It’s all about the knits here at the moment. This week, I wanted to try out a technique I haven’t used before – binding the neckline with ribbing, rather than a jersey band. So I asked my two-year old son to pick out his favourite knit fabrics from my stash and hunted through my Ottobre magazines for a suitable pattern.
He chose the bicycle-print organic cotton jersey leftover from his latest coat for the front and back. And we agreed on beige jersey (purchased from Fabrics Galore at Sewing for Pleasure in March) for the sleeves. He really wanted to use the rainbow ribbing I found in Stone Fabrics, and it goes surprisingly well with the colourful bikes. The pattern is number 17 from Ottobre 3/2015 in size 104cm and has a two-piece raglan short sleeve.
I don’t do a lot of tracing, so that was a mild annoyance, along with adding on the seam allowances by hand. Because he’s long and lean, I also added 2.5 cm to the length in the body.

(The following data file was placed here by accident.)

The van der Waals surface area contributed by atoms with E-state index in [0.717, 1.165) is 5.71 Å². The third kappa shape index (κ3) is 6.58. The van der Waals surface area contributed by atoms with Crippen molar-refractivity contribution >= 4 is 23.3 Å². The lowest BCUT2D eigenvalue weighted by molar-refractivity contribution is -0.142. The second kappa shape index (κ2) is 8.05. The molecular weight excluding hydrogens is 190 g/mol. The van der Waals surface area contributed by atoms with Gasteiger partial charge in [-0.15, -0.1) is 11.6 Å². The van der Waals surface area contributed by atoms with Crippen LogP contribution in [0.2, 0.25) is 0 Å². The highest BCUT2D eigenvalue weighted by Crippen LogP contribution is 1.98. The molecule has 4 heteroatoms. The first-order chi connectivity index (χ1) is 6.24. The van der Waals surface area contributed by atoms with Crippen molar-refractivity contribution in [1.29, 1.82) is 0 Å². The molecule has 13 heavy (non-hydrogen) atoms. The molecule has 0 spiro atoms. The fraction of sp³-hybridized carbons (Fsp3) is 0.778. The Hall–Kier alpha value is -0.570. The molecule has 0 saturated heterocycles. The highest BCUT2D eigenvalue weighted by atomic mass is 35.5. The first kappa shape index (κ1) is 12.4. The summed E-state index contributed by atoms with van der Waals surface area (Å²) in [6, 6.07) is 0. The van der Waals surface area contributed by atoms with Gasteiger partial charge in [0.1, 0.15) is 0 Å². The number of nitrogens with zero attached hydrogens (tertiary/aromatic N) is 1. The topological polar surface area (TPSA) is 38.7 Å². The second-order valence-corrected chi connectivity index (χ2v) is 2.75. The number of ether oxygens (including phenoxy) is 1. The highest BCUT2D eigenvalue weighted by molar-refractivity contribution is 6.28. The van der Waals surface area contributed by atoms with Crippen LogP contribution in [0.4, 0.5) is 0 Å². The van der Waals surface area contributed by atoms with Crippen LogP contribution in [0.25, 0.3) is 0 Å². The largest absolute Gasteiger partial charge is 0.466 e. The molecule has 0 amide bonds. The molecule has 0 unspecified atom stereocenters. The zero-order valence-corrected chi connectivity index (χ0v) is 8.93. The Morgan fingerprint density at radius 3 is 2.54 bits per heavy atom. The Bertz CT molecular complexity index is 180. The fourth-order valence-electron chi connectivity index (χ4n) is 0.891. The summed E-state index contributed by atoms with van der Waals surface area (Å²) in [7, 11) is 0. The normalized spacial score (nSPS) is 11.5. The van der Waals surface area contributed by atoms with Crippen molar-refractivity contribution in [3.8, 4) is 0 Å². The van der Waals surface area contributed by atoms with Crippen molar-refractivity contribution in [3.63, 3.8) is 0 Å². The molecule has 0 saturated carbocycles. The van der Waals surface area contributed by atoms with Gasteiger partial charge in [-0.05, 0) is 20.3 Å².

This was a quick make, made even faster by using a four-thread overlock stitch for all the main seams. I spent some time puzzling over how to apply the ribbing because there were no instructions with the pattern, but I eventually located them tucked away in the back of the magazine. And them promptly did something different!
For the hems I fused on some seam interfacing before pressing them up and topstitching with a twin needle. The seam interfacing really helps prevent the puckering and twisting you can sometimes get with a topstitched hem on knit fabrics. But it does also restrict the stretch a bit, so I’d like to try another method next time – maybe bands, as demonstrated in the Renfrew top sewalong.
I’d love to show you how it looks on him, but so far he’s refused to wear it. I’m trying not to take that personally. Toddlers, huh?